1966-1974 Volvo 144
Inspired by the motto “simple is beautiful,” the 144 was the first of the boxy Volvos. On the safety front, it was the first car to offer a triangular dual-circuit brake system, in which each circuit operated three wheels. The timelessness of the design is evident from the fact that the same basic shape continued through the subsequent 240 series until 1993.
1982-1992 Volvo 740/760/780
Taking angularity to extremes, the 700 series was a surprising sales success, especially in the key U.S. market, and was credited with saving Volvo’s bacon in a time of financial and production turmoil. The initial 760, positioned upmarket of the 240 series, was joined by the more entry-level 740 in 1984 and the surprisingly attractive 780 two-door from 1985-1990. Displaying classic Volvo longevity, the same basic rear-wheel-drive design continued through various name changes (940/960, and later S90/V90) until 1998.
1977-1981 Volvo 262C
Volvo’s boxy design language may have gotten a little too loud with the 262C, a luxurious four-seat V-6-engined coupe that was aimed squarely at the American market. Notable for its low roofline and thick C-pillar the car’s greenhouse looked like a gun turret on a tank. The 262C is often “blamed” on famed Italian design house Bertone, but unjustly so. Although Bertone built the car under contract, the styling was actually the work of Volvo in Sweden.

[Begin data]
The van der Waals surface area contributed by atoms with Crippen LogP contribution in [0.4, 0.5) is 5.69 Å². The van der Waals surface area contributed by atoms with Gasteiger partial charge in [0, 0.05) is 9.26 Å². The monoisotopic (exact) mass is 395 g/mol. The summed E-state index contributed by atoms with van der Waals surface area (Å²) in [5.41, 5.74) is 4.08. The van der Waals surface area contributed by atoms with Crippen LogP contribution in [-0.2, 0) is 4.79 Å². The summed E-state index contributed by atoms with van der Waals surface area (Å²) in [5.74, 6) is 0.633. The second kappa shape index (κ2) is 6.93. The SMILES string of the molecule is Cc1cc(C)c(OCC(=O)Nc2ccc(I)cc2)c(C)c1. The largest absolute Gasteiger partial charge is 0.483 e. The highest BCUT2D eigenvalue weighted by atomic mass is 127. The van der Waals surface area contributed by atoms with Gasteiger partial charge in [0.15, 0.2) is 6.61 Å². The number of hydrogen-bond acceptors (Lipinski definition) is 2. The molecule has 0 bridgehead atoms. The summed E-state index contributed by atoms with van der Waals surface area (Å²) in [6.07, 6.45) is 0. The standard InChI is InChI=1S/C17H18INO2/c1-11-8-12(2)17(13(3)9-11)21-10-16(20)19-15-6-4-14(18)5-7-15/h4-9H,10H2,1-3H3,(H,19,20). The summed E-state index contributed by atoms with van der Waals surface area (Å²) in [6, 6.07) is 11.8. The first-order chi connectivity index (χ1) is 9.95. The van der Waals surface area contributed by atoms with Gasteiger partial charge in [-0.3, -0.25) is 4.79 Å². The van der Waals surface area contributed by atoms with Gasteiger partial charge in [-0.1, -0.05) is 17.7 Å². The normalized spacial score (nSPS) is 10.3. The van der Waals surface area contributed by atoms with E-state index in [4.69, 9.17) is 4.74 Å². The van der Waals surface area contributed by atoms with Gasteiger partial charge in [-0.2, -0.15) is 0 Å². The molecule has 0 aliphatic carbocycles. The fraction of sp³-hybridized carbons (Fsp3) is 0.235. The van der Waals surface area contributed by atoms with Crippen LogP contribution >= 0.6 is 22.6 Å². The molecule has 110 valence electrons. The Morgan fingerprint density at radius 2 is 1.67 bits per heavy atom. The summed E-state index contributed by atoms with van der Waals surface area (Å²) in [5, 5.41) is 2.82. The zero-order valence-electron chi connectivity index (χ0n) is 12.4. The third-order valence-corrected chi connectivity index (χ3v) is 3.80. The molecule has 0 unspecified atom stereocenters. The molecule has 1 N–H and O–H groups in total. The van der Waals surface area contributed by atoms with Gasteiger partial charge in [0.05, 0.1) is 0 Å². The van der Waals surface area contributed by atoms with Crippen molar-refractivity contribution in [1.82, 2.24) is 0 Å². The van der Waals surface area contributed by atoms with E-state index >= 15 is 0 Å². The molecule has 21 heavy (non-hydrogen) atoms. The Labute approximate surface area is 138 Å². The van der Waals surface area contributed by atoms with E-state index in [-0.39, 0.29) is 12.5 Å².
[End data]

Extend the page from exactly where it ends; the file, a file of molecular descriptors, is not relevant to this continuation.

1975-1980 Volvo 66
Volvo moved into small cars by acquiring an interest in Dutch automaker DAF in 1972. DAF’s claim to fame was its pioneering use of continuously-variable automatic transmissions (CVTs), and the first Volvo-named offspring of the union was basically a rebadged DAF 66. Even when the Volvo-designed 340 Series came along in 1977, it continued to employ the DAF’s unusual basic engineering layout: front engine, rear-wheel-drive, with the transmission in the rear (just like a Corvette!).
1991-1996 Volvo 850
The 850 perpetuated Volvo’s shaped-like-the-box-it-came-in design theme, but its technical make-up was a revolution for Volvo. Although Volvo’s Dutch plant had started building small front-wheel drive cars in 1985, the 850 introduced front-wheel drive to its larger mainstream cars sold in North America. Other 850 milestones included a transverse five-cylinder engine and a pioneering side-impact protection system that would later be supplemented by industry-first side-impact airbags.
1996-2006 Volvo C70
The original C70 marked the beginning of the end of the reign of the box at Volvo. But aside from its curvaceous shape the C70 was notable for its blend of interior luxury, high performance, and athletic handling, the latter courtesy of a partnership with British race/engineering shop Tom Walkinshaw Racing. TWR also assembled the cars in a joint venture with Volvo – reportedly a troubled relationship that may have hastened the coupe’s relatively early demise in 2002. The convertible, which ran from 1997 to 2005, was built in Sweden.
New powertrain combination poses interesting decision for F-150 buyers
Hyundai’s all-new Ioniq comes in hybrid, plug-in hybrid and fully-electric flavours
The Bolt is a real, practical, fun-to-drive car with a few welcome surprises